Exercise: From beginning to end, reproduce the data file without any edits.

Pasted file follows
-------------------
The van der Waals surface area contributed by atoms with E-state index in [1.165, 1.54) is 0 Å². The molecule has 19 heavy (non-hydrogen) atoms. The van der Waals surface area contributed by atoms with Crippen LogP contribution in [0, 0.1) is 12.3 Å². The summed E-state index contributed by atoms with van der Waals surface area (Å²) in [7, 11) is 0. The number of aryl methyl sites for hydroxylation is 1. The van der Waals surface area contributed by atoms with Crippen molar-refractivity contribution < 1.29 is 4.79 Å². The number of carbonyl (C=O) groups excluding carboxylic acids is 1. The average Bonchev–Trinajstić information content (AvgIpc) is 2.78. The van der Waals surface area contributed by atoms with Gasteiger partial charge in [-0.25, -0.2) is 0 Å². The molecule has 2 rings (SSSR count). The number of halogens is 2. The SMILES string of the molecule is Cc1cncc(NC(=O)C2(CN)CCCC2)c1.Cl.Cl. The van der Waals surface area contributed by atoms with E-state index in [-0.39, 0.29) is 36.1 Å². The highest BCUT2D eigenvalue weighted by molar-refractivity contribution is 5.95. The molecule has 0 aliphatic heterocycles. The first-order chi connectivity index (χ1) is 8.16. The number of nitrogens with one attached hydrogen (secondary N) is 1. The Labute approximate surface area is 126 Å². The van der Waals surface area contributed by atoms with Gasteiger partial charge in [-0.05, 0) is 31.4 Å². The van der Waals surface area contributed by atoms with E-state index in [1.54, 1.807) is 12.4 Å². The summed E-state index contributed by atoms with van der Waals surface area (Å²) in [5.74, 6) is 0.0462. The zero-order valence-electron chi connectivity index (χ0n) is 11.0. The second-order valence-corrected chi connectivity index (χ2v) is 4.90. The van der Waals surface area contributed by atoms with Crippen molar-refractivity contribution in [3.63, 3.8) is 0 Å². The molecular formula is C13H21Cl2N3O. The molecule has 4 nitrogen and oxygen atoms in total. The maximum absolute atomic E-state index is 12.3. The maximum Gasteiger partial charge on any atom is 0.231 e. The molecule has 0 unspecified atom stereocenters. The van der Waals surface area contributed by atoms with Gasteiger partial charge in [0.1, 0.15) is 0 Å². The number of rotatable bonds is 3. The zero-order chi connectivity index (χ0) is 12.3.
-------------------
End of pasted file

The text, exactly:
The van der Waals surface area contributed by atoms with E-state index in [1.165, 1.54) is 0 Å². The molecule has 19 heavy (non-hydrogen) atoms. The van der Waals surface area contributed by atoms with Crippen LogP contribution in [0, 0.1) is 12.3 Å². The summed E-state index contributed by atoms with van der Waals surface area (Å²) in [7, 11) is 0. The number of aryl methyl sites for hydroxylation is 1. The van der Waals surface area contributed by atoms with Crippen molar-refractivity contribution < 1.29 is 4.79 Å². The number of carbonyl (C=O) groups excluding carboxylic acids is 1. The average Bonchev–Trinajstić information content (AvgIpc) is 2.78. The van der Waals surface area contributed by atoms with Gasteiger partial charge in [-0.25, -0.2) is 0 Å². The molecule has 2 rings (SSSR count). The number of halogens is 2. The SMILES string of the molecule is Cc1cncc(NC(=O)C2(CN)CCCC2)c1.Cl.Cl. The van der Waals surface area contributed by atoms with E-state index in [-0.39, 0.29) is 36.1 Å². The highest BCUT2D eigenvalue weighted by molar-refractivity contribution is 5.95. The molecule has 0 aliphatic heterocycles. The first-order chi connectivity index (χ1) is 8.16. The number of nitrogens with one attached hydrogen (secondary N) is 1. The Labute approximate surface area is 126 Å². The van der Waals surface area contributed by atoms with Gasteiger partial charge in [-0.05, 0) is 31.4 Å². The van der Waals surface area contributed by atoms with E-state index in [1.54, 1.807) is 12.4 Å². The summed E-state index contributed by atoms with van der Waals surface area (Å²) in [5.74, 6) is 0.0462. The zero-order valence-electron chi connectivity index (χ0n) is 11.0. The second-order valence-corrected chi connectivity index (χ2v) is 4.90. The van der Waals surface area contributed by atoms with Crippen molar-refractivity contribution in [3.63, 3.8) is 0 Å². The molecular formula is C13H21Cl2N3O. The molecule has 4 nitrogen and oxygen atoms in total. The maximum absolute atomic E-state index is 12.3. The maximum Gasteiger partial charge on any atom is 0.231 e. The molecule has 0 unspecified atom stereocenters. The van der Waals surface area contributed by atoms with Gasteiger partial charge in [0.1, 0.15) is 0 Å². The number of rotatable bonds is 3. The zero-order chi connectivity index (χ0) is 12.3.